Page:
Independent study project on a selected legal topic
- Course Code:
- Unit value:
- Year of study:
- Year 3
- Taught in:
- Full Year
A 10,000-word essay on an approved legal topic of the student’s choice. Students must obtain prior approval from the School of Law.
As part of the School of Law’s encouragement of a research culture, all students, whether LLB or BA, are encouraged to embark on an Independent Research Project (ISP) in their final year. The general SOAS rules concerning ISPs apply to this option also and are found in the SOAS Undergraduate Handbook under the heading "Code of practice: Undergraduate Independent Study Projects".
In addition, special School of Law rules require that a Law ISP has to be submitted on 9th April of the academic session in question, not on 1st May, as is the general SOAS rule. This is so that students may keep their Easter vacation free for revision and exam preparation instead of finishing the ISP. The usual penalties for late submission apply. To be able to comply with the timetable, students wishing to write an ISP should consult potential supervisors during the second year and are advised to start thinking about their Law ISP as early as possible. Ideally, preparatory work, including any fieldwork (for which there are some limited School funds) should be done in the vacation between the second and third year of the LLB, and students should plan to have a first draft ready by, or just after, Christmas.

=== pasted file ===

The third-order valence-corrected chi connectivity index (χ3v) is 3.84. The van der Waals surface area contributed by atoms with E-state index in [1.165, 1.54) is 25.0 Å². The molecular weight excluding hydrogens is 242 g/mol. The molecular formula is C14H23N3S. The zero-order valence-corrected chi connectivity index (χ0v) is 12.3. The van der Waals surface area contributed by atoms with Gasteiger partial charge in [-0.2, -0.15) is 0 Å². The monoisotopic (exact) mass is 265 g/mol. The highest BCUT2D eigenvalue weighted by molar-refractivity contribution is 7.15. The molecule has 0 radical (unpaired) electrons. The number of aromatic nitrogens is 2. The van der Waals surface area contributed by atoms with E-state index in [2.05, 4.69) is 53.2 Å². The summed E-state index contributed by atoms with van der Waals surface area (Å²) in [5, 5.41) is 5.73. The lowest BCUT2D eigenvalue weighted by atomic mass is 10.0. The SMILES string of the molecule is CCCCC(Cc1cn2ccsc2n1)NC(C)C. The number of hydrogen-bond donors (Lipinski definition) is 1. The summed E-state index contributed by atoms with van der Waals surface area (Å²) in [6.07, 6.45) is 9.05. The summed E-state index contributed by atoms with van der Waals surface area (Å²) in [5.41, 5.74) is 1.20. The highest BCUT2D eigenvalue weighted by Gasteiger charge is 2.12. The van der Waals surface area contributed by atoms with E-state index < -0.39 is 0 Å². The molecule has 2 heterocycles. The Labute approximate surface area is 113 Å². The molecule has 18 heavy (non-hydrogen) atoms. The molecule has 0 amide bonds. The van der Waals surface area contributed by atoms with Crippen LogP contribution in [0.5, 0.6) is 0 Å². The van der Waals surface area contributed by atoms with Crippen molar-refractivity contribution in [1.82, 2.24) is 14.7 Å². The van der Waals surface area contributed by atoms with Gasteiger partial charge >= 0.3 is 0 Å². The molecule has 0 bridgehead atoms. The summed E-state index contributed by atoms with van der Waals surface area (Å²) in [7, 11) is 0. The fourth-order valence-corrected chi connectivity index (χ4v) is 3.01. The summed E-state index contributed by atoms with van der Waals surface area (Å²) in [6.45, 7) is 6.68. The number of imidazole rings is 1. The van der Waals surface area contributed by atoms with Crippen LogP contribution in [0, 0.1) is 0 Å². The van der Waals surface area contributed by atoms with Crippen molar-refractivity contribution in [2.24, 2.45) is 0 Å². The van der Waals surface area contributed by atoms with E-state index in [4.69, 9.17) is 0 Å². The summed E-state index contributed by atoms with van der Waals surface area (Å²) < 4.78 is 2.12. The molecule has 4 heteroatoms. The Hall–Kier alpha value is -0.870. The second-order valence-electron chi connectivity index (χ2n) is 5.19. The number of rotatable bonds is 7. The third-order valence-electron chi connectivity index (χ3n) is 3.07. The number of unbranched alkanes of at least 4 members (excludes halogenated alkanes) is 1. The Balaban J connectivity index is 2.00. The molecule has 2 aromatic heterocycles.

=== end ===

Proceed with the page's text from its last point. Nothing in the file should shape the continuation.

Many SOAS Law ISPs have been published as essays in journals or even as books, and this is a wonderful chance to study subjects we do not offer and topics that you always wanted to know about.
Objectives and learning outcomes of the course
On successful completion of the course, students will be able to:
- Demonstrate their substantial understanding of a key issue, topic or theme relating to Law.
- Organize their ideas in response to theoretical and empirical material and plan, develop and present a written argument in relation to this.
- Show their ability to effectively gather, manage, synthesize and employ relevant data in support of their written argument.
- Demonstrate their capacity to work independently under the guidance of an academic supervisor.
- Show that they have followed good academic research practice and have achieved a good level of competence in academic writing.